However, there is a reason for the low price tag. This is a very basic, no-frills shotgun with a plain hardwood stock and forearm and a loose feel to the action. It has the loudest action of all the test pumps and failed to feed several times during our test sessions.
With an overall length of 48 inches (the shortest of the group) and a 28-inch ventilated rib, the Mossberg had a drop at the comb of 1.75 inches and a drop at the heel of 2.5 inches. The length of pull was 14 inches and the trigger pull was 5.5 pounds.
Surprisingly, this was one of the heavier shotguns in the test, tipping the scales at 7 pounds, and the handling ability suffered from its weight distribution that was mainly in the forearm and muzzle. Some of our team described the shotgun as "clunky" and noted a lack of smoothness while acquiring targets.
We did like the safety located on the top of the receiver, but the action release button behind the trigger guard was considered unwieldy.
Recoil was among the heaviest of all the test guns, even with the lighter loads. Patterns with both the Winchester and Federal ammo produced 50-50 results. As noted, the Mossberg failed to feed a second round into the chamber on several occasions during our test sessions.
If price is your major determining factor, this shotgun might be worth considering despite its function and handling problems.
Wingmaster 870 Pump
12 Gauge, $400
Quality feel, function and appearance are among the reasons that this slide-action shotgun is considered a classic among the shooting community. Each of our test team members had the same comment when first bringing the Remington into shooting position: "This just feels good.’’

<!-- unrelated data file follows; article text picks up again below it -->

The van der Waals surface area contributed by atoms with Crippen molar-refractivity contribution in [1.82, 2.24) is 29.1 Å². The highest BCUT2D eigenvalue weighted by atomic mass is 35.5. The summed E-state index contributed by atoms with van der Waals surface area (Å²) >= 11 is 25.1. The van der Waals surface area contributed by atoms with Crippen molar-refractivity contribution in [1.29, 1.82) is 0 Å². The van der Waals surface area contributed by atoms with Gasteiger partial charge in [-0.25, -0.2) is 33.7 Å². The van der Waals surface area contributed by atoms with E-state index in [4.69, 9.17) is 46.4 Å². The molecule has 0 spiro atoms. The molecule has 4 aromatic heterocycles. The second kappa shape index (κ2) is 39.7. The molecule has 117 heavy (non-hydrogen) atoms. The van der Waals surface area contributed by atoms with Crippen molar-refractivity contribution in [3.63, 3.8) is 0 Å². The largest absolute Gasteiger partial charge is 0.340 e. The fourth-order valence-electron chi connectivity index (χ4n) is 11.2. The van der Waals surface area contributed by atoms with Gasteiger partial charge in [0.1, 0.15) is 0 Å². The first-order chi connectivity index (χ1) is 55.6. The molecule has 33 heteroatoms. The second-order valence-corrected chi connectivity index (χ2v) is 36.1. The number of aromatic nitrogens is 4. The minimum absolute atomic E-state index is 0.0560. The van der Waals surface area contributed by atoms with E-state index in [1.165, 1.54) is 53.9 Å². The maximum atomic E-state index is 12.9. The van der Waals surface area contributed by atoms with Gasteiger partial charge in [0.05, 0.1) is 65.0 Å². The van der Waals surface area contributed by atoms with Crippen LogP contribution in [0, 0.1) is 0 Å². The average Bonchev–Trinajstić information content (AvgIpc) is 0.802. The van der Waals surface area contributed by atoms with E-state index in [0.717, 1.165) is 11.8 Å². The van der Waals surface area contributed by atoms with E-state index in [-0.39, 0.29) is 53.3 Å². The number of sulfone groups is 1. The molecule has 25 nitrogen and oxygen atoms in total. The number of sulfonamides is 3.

Good balance; a slim grip and forearm; and a ramped rib that puts your shooting eye right down the barrel are all quality features that make this firearm a "shooter."
The overall length of the Remington is 50.25 inches (the longest of the test guns) because of its 30-inch, Full-choke barrel. Drop at the comb was 1.5 inches and drop at the heel was 2.0 inches, with a 14-inch length of pull. The trigger pull was an excellent 4.0 pounds and the weight, unloaded, was 7 pounds.
About the only down side to this shotgun is the fixed Full choke. It would be great for high-flying doves or wild-flushing quail and pheasants. However, to expand the Remington’s usability, we would recommend either the installation of choke tubes or the purchase of another barrel that is choked IC or Modified.
The Remington was a pleasure to shoot with both test loads, providing the least amount of felt recoil, and patterns were a very solid 40-60 (our trap-style shooters were particularly pleased with the higher shot density above the center of the target) with both types of ammunition.
While you are paying a little more for this model, the improved handling, functioning and appearance are worth the additional cash.
Winchester Model 1200 Pump
12 Gauge, $230
At one time in history, the pump shotgun that dominated the shooting world was the Winchester Model 12. This is not a Model 12.
A much less expensive offering by Winchester, the Model 1200 sports a plain, 28-barrel with a fixed Modified choke and has an overall length of 48.5 inches. Drop at the comb is 1.5 inches and the drop at the heel is 2.25 inches, with a 14-inch length of pull. The trigger pull was a very heavy 9.25 pounds
Overall, this pump just felt uncomfortable to shoot with its bulky forearm and stock dimensions that did not fit many of our test team members. The action-release button behind the trigger guard was small and hard to work.
We did not like the way this shotgun pointed, and the felt recoil was nearly as heavy as the Mossberg. Its light weight, 6.25 pounds, was not well distributed and the balance of the Winchester provided an unwieldy target acquisition.
As noted with both the Mossberg and Winchester, when a shotgun is not balanced well, the shooter will miss targets because there is no smoothness to his or her swing.
On the patterning board, the Winchester did not seem to like either of the test loads, producing a 60-40 pattern with multiple empty spaces in the 30-inch circle.
While there were no functioning problems during the testing, target hits in many cases were not solid.
Although it can be picked up for a bargain price, this is the kind of shotgun that would leave a hunter wondering why he or she was missing so many birds or targets.